How Do I Accept Payments on my Website? Part 5

The adventure with Magento for web payment came to a crashing end faster than I thought. Like my previous post explained, Magento is extremely powerful and highly configurable. However, it doesn’t lend itself to ease of deployment or management.

It has just way too many settings and configurations that could drive even a mad man insane. For the middling developers, the structure is bloated and cumbersome with thousands of files and annoying folder structure.

So I’m giving up on it for a while to try another approach. Maybe it would be osCommerce, OpenCart, etc. my research should tell me. But whether I like it or not, we have to crack this online payment experiment.

In the midst of my frustration, I have left my friend, fellow executive guinea-pig extremely angry and taciturn.

But it seems I’m not alone. As far back as 2009, Magento has been driving people nuts.

How do I Accept Payments on my Website? Part 4

The adventure to put up an ecommerce website has been a very exciting one. Or maybe that’s what I wished for.

I got the website up and running with great support from; slapped on an SSL; got a merchant account from the bank and also the integration document.

Then it stopped looking like an adventure.

Magento is powerful, indeed powerful enough to run some of the most complex shopping websites out there. In fact, I have a friend who’s contracted some dudes in India to help him use Magento for an online shopping mall.

Magento has settings for apparently everything under the sun. Getting the basic shop online has been one hell of a job that I’m still grappling with. There are gazillion settings and codes and parameters and yada yada to check and configure.

Or maybe I’m getting old and em, em, gray and this is for script kiddies. Or maybe not.

The good news is I should get this fixed before the end of the week and then we can put a pretty makeup of a nice theme on it.

Until then I need more than 5 truckloads of luck.

How do I Accept Payments on my Website? Part 3

I finally dragged myself out of an immense lethargy to continue with my experiment.

A quick read-up on Magento (trolling the web for reviews) shows that one needs to get a decent hosting package to get the best out of it. I searched for a reasonable hosting (reasonable meaning I wouldn’t be putting up my neighbors for sale to pay for the hosting) and decided on They have a mix of good pricing and features. Awoof dey run belle!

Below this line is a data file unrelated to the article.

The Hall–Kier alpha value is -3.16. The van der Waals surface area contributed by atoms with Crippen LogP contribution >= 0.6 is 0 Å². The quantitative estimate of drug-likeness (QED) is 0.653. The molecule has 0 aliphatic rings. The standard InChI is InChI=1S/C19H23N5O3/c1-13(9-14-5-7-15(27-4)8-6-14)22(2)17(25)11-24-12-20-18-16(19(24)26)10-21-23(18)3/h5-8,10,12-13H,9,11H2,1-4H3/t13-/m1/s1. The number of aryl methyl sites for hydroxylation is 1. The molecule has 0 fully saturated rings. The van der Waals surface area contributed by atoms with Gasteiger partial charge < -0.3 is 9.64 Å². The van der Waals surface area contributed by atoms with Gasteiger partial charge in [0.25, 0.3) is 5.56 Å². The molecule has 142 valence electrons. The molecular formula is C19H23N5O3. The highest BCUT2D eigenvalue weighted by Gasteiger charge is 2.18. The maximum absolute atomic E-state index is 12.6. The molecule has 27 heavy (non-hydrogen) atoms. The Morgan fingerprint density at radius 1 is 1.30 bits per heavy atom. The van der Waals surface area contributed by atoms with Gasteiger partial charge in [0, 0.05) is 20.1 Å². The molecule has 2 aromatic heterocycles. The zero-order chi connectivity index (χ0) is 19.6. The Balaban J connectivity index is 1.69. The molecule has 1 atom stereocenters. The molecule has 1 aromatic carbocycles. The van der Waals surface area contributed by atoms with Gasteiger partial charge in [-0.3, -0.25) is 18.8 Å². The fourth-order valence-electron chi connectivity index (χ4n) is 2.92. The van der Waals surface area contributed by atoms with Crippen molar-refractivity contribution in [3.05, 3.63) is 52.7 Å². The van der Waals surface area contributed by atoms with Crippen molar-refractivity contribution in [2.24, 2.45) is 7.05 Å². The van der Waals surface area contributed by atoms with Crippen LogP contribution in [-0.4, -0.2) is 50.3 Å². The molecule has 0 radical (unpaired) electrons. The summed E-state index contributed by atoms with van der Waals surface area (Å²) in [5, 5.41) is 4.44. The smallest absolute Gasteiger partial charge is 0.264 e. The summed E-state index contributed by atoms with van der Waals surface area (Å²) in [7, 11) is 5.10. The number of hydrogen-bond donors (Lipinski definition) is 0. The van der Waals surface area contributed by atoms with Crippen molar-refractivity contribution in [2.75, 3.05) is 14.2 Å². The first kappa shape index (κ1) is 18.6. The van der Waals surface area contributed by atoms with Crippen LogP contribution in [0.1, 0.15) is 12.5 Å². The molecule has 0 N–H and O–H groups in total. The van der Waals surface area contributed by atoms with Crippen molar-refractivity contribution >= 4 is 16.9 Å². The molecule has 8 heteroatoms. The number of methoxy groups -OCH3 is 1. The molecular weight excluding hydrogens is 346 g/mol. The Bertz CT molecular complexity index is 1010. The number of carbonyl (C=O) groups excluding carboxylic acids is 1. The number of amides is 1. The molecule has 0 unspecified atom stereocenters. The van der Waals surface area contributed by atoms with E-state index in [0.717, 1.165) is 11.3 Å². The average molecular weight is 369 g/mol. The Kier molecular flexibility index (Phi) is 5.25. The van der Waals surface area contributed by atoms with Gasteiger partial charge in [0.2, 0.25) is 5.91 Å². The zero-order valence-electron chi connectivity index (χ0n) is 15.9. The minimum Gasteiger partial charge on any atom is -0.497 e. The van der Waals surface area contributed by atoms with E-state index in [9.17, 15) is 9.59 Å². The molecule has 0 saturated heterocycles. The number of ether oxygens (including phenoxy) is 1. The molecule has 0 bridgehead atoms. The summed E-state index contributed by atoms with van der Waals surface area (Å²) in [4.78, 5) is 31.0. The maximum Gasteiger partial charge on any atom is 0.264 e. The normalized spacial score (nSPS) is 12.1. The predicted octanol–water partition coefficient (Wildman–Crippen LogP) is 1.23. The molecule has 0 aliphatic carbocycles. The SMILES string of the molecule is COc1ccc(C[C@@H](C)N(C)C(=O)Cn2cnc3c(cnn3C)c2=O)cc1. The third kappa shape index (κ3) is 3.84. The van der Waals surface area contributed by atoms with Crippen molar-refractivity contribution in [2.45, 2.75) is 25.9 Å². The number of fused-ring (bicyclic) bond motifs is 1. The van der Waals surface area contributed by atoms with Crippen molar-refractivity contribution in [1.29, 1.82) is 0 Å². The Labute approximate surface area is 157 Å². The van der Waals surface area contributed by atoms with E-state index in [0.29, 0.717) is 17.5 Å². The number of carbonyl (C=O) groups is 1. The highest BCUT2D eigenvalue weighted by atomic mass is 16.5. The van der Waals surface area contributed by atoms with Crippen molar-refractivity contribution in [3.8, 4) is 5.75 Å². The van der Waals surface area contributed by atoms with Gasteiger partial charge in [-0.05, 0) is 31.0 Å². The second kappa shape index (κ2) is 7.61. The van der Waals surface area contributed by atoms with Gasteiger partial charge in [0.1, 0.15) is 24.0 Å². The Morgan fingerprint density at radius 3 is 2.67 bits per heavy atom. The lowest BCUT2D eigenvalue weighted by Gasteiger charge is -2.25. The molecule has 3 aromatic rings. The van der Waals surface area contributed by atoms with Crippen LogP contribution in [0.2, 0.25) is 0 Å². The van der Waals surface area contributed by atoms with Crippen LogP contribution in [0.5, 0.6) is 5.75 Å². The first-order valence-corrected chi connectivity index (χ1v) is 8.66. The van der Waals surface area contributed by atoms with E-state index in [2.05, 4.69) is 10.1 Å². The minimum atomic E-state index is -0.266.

A background check is important as a bad host can ruin you. If you are not the reading type, trust me, you are on your own.

Before paying, I ran some checks on customer service. This is actually to confirm the high reviews they have online. You can always know the quality of support of any company by trying to chat or talk to customer service. If they treat you less than stellar, ask for the exit.

I was pleasantly surprised by the customer service checks. I tried to pay, but then some dude called me to confirm that realness. I don’t know why; maybe it’s the standard practice or the location of my IP. Anyway, I’m legit, so I paid. The best payment method is using your debit card (credit cards still don’t show up regularly around here). But if your bank doesn’t offer a card (MasterCard or Visa) that can be used anywhere in the world, then you are out of luck.

Alternatively, you could try using prepaid. You can buy a Naira Visa prepaid card from any UBA branch. It costs just N1,500. When you are done with buying whatever you want online, you can still rock the card anywhere in the world. Provided you fund it, that should be obvious.

Setup was easy. They did the installation free of charge, and it was painless.
You also need to slap an SSL on top of the website if any bank would take you seriously. Actually, it is standard that you must have an SSL for a shopping website. Would you shop in a mall when you can get easily mauled? Get it? An SSL cost as much as hosting so, please double your budget.

The next stage would be to get a merchant ID and collection account from a bank. The payment gateway I want to use is called Consolidated Internet Payment Gateway (CIPG). It’s available from some 6 banks or so. It consolidates all the available payment options in Nigeria today, ETranzact, MasterCard, Verve, and Visa, into a single page. The alternative would be to integrate with InterSwitch, ValuCard, and ETranzact independently. Trust me; you will be dead before you are done.

By the way, it is not related to Consolidated Breweries, even though the config can make you feel dizzy sometimes.

That’s enough for today. Once the bank processes the form, we can start with the integration.

Wish me luck.